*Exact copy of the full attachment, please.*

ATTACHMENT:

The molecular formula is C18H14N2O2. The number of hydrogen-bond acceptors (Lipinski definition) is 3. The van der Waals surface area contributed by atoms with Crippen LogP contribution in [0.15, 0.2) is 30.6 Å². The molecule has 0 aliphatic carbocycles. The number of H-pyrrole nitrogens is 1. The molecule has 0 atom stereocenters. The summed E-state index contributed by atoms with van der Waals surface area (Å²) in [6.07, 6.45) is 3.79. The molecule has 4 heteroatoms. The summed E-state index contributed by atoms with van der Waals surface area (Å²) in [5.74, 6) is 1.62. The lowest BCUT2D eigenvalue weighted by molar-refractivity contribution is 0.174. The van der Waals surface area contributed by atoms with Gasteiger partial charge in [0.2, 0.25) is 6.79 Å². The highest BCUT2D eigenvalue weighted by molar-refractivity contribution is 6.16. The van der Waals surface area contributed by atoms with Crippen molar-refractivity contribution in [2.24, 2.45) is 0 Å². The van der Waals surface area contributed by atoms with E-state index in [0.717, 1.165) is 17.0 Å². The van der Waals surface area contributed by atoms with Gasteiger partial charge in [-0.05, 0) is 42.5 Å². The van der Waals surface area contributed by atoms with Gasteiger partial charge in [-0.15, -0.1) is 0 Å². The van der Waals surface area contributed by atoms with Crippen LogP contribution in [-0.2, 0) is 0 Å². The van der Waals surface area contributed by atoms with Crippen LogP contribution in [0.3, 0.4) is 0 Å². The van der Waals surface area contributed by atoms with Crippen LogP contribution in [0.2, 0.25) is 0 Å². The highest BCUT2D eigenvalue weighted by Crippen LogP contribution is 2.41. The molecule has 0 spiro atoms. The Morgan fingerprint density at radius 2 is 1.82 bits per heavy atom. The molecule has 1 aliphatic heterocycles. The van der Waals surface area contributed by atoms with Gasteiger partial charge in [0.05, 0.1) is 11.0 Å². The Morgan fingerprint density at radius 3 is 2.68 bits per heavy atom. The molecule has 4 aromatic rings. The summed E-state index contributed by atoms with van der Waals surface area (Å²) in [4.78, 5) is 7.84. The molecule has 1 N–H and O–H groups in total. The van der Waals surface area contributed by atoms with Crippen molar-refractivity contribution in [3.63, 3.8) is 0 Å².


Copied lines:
The molecular formula is C18H14N2O2. The number of hydrogen-bond acceptors (Lipinski definition) is 3. The van der Waals surface area contributed by atoms with Crippen LogP contribution in [0.15, 0.2) is 30.6 Å². The molecule has 0 aliphatic carbocycles. The number of H-pyrrole nitrogens is 1. The molecule has 0 atom stereocenters. The summed E-state index contributed by atoms with van der Waals surface area (Å²) in [6.07, 6.45) is 3.79. The molecule has 4 heteroatoms. The summed E-state index contributed by atoms with van der Waals surface area (Å²) in [5.74, 6) is 1.62. The lowest BCUT2D eigenvalue weighted by molar-refractivity contribution is 0.174. The van der Waals surface area contributed by atoms with Gasteiger partial charge in [0.2, 0.25) is 6.79 Å². The highest BCUT2D eigenvalue weighted by molar-refractivity contribution is 6.16. The van der Waals surface area contributed by atoms with Crippen molar-refractivity contribution in [2.24, 2.45) is 0 Å². The van der Waals surface area contributed by atoms with E-state index in [0.717, 1.165) is 17.0 Å². The van der Waals surface area contributed by atoms with Gasteiger partial charge in [-0.05, 0) is 42.5 Å². The van der Waals surface area contributed by atoms with Gasteiger partial charge in [-0.15, -0.1) is 0 Å². The van der Waals surface area contributed by atoms with Crippen LogP contribution in [-0.2, 0) is 0 Å². The van der Waals surface area contributed by atoms with Crippen LogP contribution in [0.3, 0.4) is 0 Å². The van der Waals surface area contributed by atoms with Crippen LogP contribution in [0.2, 0.25) is 0 Å². The highest BCUT2D eigenvalue weighted by Crippen LogP contribution is 2.41. The molecule has 0 spiro atoms. The Morgan fingerprint density at radius 2 is 1.82 bits per heavy atom. The molecule has 1 aliphatic heterocycles. The van der Waals surface area contributed by atoms with Gasteiger partial charge in [0.05, 0.1) is 11.0 Å². The Morgan fingerprint density at radius 3 is 2.68 bits per heavy atom. The molecule has 4 aromatic rings. The summed E-state index contributed by atoms with van der Waals surface area (Å²) in [4.78, 5) is 7.84. The molecule has 1 N–H and O–H groups in total. The van der Waals surface area contributed by atoms with Crippen molar-refractivity contribution in [3.63, 3.8) is 0 Å².